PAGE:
Even by the saffron party’s high standards, its massive win in Gujarat was a stunner. Congress may find consolation in its narrow win in Himachal Pradesh—though there is already anxiety about defections. But despite its best efforts, AAP’s newly minted label as a ‘national party’ remains debatable.
Researched by: Sara Varghese
The great BJP tsunami in Gujarat
The BJP: scored a monster victory—winning a staggering 156 out of 182 seats. The total broke the party’s previous record—set in 2002 in the aftermath of the Godhra riots. And it is a great leap forward from the 99 seats it scored in 2017. Its vote share is now a whopping 52.5%.
Point to note: The BJP even won Morbi—by a comfortable 62,079 votes.
The Congress: only managed a paltry 17 seats, a great fall from the 77 it won in 2017. Its vote share dropped from 41.4% to 27.28%. So terrible is the result that even state party leaders have been stunned into silence.
The Aam Aadmi Party: After all the shor sharaba on the campaign trail, AAP only managed five seats—and its CM candidate Isudan Gadhvi was not among the winners. That said, this is far more respectable than its 2017 showing—when the party managed to get a paltry 24,918 votes—a vote share of 0.1%. And it has managed to become the ninth national party—with 12.9% of the vote. AAP now rules the roost in Punjab and Delhi—and has two seats in Goa. So yeah, ‘national’ in the barest sense of the word.
As for Himachal Pradesh: Congress bagged 40 seats with a vote share of 43.9% and a difference of just 37,974 votes and a margin of 0.9%. The incumbent party BJP managed to get 25 seats—a loss of 19 seats since its 2017 showing. Point to note: this isn’t exactly a surprise victory for the Congress—since no party has won consecutive elections in the state since 1985.
Why did the BJP win bigger than ever?
In Surat, textile traders who vocally grumbled about business slowing down because people were simply not buying clothes like before, were absolutely clear about why they didn’t want to vote for anyone else. “If anyone else comes to power, particularly the Congress, our Miyabhais would get emboldened,” one person told me.
For most left-liberal analysts, it offers the only plausible explanation as to why the BJP continues to win—despite the economic pain on the ground.
Data points to note: The results also show that the saffron party extended its reach beyond the traditional Hindutva voter base. It won 24 of the 27 seats reserved for Adivasis—against only nine in 2017. And for the first time, it secured Ahmedabad’s Dariapur constituency—a traditional Congress bastion where Muslims are 65% of the population.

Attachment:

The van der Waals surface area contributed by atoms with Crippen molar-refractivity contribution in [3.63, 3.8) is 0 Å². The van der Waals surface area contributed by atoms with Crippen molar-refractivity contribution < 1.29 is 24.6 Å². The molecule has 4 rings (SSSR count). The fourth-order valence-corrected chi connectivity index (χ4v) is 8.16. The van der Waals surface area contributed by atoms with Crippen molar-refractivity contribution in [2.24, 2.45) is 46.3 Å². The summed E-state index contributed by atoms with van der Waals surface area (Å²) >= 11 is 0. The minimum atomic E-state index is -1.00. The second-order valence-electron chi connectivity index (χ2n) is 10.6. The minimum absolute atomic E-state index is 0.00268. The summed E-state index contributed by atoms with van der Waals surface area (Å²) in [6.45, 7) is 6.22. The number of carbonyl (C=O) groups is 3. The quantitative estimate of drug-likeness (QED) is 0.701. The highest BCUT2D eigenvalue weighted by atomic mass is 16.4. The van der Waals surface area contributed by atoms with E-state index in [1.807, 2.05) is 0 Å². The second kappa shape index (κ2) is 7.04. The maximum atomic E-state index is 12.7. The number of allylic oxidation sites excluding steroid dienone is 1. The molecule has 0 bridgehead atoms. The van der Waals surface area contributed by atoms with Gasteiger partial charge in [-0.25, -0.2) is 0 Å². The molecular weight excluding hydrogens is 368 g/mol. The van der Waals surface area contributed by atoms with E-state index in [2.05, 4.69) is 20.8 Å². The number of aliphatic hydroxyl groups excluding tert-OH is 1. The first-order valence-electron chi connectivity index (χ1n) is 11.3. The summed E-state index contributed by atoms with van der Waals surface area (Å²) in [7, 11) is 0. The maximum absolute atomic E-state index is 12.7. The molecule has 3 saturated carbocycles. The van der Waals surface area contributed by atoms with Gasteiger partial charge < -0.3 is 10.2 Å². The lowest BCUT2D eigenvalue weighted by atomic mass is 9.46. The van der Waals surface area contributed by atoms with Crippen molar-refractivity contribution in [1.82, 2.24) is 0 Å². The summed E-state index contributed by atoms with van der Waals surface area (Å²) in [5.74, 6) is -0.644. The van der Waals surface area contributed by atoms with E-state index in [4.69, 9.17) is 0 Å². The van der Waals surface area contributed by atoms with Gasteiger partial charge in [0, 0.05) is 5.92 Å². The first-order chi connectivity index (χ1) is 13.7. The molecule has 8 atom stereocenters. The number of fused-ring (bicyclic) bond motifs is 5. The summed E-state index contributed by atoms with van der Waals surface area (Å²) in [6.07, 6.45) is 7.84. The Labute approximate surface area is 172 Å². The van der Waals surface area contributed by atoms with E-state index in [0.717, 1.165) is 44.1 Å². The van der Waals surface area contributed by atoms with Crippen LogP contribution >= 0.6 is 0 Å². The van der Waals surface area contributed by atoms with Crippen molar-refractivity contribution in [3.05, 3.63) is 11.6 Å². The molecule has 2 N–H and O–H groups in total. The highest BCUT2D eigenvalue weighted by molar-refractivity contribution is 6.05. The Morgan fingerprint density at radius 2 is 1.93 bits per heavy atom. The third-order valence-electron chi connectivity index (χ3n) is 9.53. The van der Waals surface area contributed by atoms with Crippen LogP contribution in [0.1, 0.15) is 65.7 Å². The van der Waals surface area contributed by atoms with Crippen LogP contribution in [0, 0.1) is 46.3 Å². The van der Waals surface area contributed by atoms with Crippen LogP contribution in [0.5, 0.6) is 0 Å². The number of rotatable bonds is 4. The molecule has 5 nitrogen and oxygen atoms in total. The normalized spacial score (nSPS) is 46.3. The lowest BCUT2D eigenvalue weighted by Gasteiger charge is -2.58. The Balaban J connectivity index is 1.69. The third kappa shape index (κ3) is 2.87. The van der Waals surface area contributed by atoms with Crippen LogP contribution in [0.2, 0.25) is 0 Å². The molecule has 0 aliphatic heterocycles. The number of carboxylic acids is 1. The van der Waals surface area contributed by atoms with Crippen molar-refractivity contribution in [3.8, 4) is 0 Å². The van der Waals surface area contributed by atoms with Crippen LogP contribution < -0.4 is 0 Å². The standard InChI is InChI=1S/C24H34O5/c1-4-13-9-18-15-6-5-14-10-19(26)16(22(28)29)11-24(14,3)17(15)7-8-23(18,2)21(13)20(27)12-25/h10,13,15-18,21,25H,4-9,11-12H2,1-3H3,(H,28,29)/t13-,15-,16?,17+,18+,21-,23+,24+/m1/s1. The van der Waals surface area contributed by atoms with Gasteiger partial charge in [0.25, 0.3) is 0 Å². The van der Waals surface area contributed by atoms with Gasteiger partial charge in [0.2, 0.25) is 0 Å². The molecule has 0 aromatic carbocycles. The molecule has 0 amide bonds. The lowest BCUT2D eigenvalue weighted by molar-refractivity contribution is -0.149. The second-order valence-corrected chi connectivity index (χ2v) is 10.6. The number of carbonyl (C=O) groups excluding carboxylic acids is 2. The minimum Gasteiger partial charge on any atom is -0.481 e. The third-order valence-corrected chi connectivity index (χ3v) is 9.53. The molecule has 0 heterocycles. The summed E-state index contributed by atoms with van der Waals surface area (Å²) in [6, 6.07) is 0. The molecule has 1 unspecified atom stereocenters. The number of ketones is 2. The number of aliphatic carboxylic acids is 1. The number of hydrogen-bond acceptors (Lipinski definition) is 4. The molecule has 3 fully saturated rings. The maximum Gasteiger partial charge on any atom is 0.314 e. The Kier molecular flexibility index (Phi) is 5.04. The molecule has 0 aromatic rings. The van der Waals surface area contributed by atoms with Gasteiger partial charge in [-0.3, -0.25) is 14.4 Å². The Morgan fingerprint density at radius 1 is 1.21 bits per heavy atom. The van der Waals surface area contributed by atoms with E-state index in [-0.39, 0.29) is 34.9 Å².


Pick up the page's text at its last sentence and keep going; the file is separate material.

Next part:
BJP=Modi? Others emphasise the outsized strength of the PM’s charisma—especially in his home state—where the BJP has loomed large for 27 years. As one Gujarat voter explains:
“I am 40 years old, and I have no memory of what it was like under a Congress government, even though my mother was with the Mahila Congress here,” says Prakaram Rana, a Kshatriya, in Limdi in Saurashtra. It’s not just (about) Hindutva, or nationalism. “Woh toh bachcha bachcha bhi jaanta hai, you don’t have to say it. My son wears a Modi muffler to school,” he adds.
Modi addressed no less than 36 political rallies. That doesn’t include the many PR spectacles that involved inaugurating big infra projects or visits by foreign leaders like Boris Johnson. He made sure that Gujarat felt ‘seen’—and made sure they saw him.
Point to note: If Modi-Shah have made the state feel special, they have also made some worry about the consequences of losing their patronage:
Given his near-invincible stature in the Centre, many on-the-fence voters had told me that it was probably best to stick to the BJP. “Say the BJP loses power in Gujarat, but Narendrabhai is not going anywhere, so why do unnecessary magajhmaari,” a Rajkot businessman told me. To be sure, many people in Gujarat I met spoke of inefficient local BJP MLAs and corrupt officials. Yet, there seemed to be this unwavering belief that all of it paled in the face of what Modi had done for Gujarat. In short, small inconveniences could be ignored for the sake of Modi.